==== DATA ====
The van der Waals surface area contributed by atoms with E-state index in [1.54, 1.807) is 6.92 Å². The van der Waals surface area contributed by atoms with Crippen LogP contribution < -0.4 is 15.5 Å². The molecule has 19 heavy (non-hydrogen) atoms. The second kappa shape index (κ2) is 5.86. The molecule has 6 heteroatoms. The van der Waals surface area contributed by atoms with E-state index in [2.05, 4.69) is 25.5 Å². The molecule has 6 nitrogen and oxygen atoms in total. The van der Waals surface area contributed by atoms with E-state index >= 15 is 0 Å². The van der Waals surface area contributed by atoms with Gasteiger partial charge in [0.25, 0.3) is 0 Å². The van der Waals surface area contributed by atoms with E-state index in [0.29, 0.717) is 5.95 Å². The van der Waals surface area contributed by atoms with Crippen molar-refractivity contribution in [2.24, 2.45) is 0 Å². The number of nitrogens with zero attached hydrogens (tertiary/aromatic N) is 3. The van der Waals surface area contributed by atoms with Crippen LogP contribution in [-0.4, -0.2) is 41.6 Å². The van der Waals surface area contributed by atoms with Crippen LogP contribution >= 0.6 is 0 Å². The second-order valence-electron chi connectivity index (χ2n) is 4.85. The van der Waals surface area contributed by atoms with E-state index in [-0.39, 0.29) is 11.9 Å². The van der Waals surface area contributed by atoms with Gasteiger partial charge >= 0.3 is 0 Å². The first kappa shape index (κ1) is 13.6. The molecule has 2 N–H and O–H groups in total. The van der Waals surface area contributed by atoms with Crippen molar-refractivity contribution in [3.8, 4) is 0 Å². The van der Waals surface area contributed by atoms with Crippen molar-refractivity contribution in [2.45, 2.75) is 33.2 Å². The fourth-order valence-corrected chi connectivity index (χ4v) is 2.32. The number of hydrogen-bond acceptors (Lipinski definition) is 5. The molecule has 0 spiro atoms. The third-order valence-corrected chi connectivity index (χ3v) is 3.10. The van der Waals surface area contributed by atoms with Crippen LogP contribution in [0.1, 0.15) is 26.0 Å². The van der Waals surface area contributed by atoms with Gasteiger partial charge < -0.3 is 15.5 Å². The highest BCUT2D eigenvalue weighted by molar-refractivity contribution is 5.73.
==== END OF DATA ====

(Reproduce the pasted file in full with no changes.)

The van der Waals surface area contributed by atoms with E-state index in [1.54, 1.807) is 6.92 Å². The van der Waals surface area contributed by atoms with Crippen LogP contribution < -0.4 is 15.5 Å². The molecule has 19 heavy (non-hydrogen) atoms. The second kappa shape index (κ2) is 5.86. The molecule has 6 heteroatoms. The van der Waals surface area contributed by atoms with E-state index in [2.05, 4.69) is 25.5 Å². The molecule has 6 nitrogen and oxygen atoms in total. The van der Waals surface area contributed by atoms with E-state index >= 15 is 0 Å². The van der Waals surface area contributed by atoms with Gasteiger partial charge in [0.25, 0.3) is 0 Å². The van der Waals surface area contributed by atoms with E-state index in [0.29, 0.717) is 5.95 Å². The van der Waals surface area contributed by atoms with Crippen molar-refractivity contribution in [2.24, 2.45) is 0 Å². The number of nitrogens with zero attached hydrogens (tertiary/aromatic N) is 3. The van der Waals surface area contributed by atoms with Crippen LogP contribution in [-0.4, -0.2) is 41.6 Å². The van der Waals surface area contributed by atoms with Crippen LogP contribution >= 0.6 is 0 Å². The second-order valence-electron chi connectivity index (χ2n) is 4.85. The van der Waals surface area contributed by atoms with E-state index in [-0.39, 0.29) is 11.9 Å². The van der Waals surface area contributed by atoms with Gasteiger partial charge >= 0.3 is 0 Å². The first kappa shape index (κ1) is 13.6. The molecule has 2 N–H and O–H groups in total. The van der Waals surface area contributed by atoms with Crippen molar-refractivity contribution in [3.8, 4) is 0 Å². The van der Waals surface area contributed by atoms with Crippen molar-refractivity contribution in [2.45, 2.75) is 33.2 Å². The fourth-order valence-corrected chi connectivity index (χ4v) is 2.32. The number of hydrogen-bond acceptors (Lipinski definition) is 5. The molecule has 0 spiro atoms. The third-order valence-corrected chi connectivity index (χ3v) is 3.10. The van der Waals surface area contributed by atoms with Crippen LogP contribution in [0.1, 0.15) is 26.0 Å². The van der Waals surface area contributed by atoms with Gasteiger partial charge < -0.3 is 15.5 Å². The highest BCUT2D eigenvalue weighted by molar-refractivity contribution is 5.73.